Family businesses 'must professionalise governance'
Dead Sea, May 28, 2013
Arab family businesses face the risk of destruction of value if they fail to professionalise the governance structures of their businesses, an expert has warned.
Global statistics show that less than 10 per cent of family businesses globally continue to create value beyond the third generation mainly due to this value being destroyed as a result of inadequate succession planning, said Badr Jafar, managing director of the Crescent Group and CEO of Crescent Enterprises, a UAE-based conglomerate in his address at the World Economic Forum, held recently in the Dead sea..
With over $1 trillion of assets set to be handed over to the next generation in the next five to ten years, according to a recent report by the IMF, without the right corporate governance frameworks in place there is significant scope for conflict and complications which will in-turn reverberate across all sectors of Arab societies, he said.
Family businesses make up over 85 per cent of the whole Arab world’s non-oil GDP, and have significant influence both societally and politically as a result of their extensive networks and relationships, Jafar said
Jafar explained that as a result of this influence, “Family businesses across the Gulf region and the rest of the Arab world have a major opportunity to positively engage in dealing with the socio-economic challenges that exist in our region, including the massive youth unemployment, skills deficit, and inadequate ecosystem for promoting entrepreneurship.”
A study revealed that almost three-quarters of the region’s family businesses are owned and managed by the second generation, with only 5 per cent in the hands of a fourth generation or beyond, and only 42 per cent of these business have a shareholder's agreement in place, and more than three quarters currently have no procedures in place to deal with conflict.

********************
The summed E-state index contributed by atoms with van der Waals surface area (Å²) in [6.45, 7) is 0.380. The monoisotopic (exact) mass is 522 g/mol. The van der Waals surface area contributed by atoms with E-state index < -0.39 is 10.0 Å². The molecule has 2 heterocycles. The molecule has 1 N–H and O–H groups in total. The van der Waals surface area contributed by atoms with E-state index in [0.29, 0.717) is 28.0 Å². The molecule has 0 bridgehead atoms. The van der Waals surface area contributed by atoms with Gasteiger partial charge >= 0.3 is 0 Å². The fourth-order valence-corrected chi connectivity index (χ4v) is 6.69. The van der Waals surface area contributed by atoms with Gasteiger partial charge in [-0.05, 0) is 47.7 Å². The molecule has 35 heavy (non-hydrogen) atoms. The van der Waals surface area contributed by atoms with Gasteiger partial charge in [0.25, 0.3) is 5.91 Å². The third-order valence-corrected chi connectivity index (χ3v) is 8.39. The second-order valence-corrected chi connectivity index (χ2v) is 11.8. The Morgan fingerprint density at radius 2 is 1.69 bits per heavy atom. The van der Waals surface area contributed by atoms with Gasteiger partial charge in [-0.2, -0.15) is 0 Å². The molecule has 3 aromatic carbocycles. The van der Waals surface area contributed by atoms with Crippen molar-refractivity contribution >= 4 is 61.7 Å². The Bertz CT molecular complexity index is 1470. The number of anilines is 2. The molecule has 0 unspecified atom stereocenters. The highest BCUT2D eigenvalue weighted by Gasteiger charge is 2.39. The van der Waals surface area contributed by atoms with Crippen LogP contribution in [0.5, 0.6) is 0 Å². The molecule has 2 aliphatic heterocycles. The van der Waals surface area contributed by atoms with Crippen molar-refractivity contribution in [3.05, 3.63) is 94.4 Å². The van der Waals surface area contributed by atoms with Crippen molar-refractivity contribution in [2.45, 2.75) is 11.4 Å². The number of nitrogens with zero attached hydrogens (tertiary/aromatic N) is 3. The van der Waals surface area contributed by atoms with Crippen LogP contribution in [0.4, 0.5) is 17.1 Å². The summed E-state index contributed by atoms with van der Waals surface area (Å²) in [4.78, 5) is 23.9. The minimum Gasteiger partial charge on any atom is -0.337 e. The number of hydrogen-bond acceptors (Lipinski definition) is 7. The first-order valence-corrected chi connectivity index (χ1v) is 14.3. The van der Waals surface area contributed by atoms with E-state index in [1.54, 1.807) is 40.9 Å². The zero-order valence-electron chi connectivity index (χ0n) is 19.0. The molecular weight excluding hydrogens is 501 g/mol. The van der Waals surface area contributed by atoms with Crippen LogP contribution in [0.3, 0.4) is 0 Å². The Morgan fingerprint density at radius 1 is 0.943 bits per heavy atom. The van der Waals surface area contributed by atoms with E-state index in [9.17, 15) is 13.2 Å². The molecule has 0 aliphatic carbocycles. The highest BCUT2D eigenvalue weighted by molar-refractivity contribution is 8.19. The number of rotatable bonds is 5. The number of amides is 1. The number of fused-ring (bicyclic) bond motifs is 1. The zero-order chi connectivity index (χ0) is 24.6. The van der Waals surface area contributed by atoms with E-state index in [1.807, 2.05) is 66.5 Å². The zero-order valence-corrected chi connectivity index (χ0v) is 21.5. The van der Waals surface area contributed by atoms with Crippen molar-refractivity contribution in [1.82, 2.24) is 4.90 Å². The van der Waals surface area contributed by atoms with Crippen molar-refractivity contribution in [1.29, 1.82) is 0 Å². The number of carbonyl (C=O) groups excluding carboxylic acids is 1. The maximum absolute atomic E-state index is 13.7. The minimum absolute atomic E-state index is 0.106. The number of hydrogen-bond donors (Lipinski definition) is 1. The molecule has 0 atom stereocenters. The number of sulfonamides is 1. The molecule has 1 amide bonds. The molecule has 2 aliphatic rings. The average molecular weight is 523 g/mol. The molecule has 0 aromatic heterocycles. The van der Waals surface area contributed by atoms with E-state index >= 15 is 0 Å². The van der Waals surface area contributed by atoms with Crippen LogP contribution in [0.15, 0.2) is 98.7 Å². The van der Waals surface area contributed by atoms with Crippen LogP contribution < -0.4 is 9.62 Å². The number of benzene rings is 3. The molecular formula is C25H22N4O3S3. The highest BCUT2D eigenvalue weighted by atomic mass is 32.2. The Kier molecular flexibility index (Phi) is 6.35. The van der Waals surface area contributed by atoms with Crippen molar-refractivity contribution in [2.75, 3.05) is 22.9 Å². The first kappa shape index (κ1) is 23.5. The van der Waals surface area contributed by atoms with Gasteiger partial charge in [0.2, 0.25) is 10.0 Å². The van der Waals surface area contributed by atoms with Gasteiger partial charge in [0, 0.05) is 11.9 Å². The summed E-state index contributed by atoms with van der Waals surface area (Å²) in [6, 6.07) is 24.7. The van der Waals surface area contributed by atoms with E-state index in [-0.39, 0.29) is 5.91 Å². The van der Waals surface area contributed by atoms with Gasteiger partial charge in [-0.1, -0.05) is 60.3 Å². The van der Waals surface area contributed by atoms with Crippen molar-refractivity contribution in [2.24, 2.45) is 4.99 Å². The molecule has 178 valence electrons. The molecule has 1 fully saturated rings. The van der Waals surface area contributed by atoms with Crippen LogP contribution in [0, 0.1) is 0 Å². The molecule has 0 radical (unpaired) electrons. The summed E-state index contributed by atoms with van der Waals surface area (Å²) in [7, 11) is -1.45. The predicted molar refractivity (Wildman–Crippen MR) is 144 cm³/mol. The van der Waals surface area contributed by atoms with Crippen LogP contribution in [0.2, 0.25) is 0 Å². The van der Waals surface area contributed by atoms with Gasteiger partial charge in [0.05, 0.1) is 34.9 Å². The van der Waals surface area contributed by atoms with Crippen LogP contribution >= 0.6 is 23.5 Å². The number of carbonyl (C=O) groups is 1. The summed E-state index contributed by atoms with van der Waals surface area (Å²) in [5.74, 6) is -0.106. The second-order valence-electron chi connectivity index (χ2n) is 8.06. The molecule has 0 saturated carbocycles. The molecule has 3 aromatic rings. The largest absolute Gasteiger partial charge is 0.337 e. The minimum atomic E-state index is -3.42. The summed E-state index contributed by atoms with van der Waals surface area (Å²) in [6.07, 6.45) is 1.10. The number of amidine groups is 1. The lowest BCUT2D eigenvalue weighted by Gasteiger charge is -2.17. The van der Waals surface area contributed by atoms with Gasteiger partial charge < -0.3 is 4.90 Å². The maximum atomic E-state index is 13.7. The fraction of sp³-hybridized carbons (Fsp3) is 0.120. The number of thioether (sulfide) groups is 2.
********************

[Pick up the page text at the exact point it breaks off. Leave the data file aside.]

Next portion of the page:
According to Jafar, family-owned businesses have implications that involve more than merely serving a financial purpose; they are a means of sharing certain values and providing a service to the community in which it is integrated.
According to the recent PWC survey, surveyed Arab family businesses reported an 83 per cent growth in sales over the past year as compared to 65 per cent globally.“With success comes deep responsibility and we as family business in the region must actively seek to play an important role in addressing some of the challenges that our great region of the world faces,” Jafar added.
The role of women was emphasized as being of paramount importance to the health of the region and its economic development.
“The growth and development of the Arab family business within the last two decades has shown that the journey from family to broad equity-based ownership is not the only path on which a successful company can travel," said Jafar. - TradeArabia News Service
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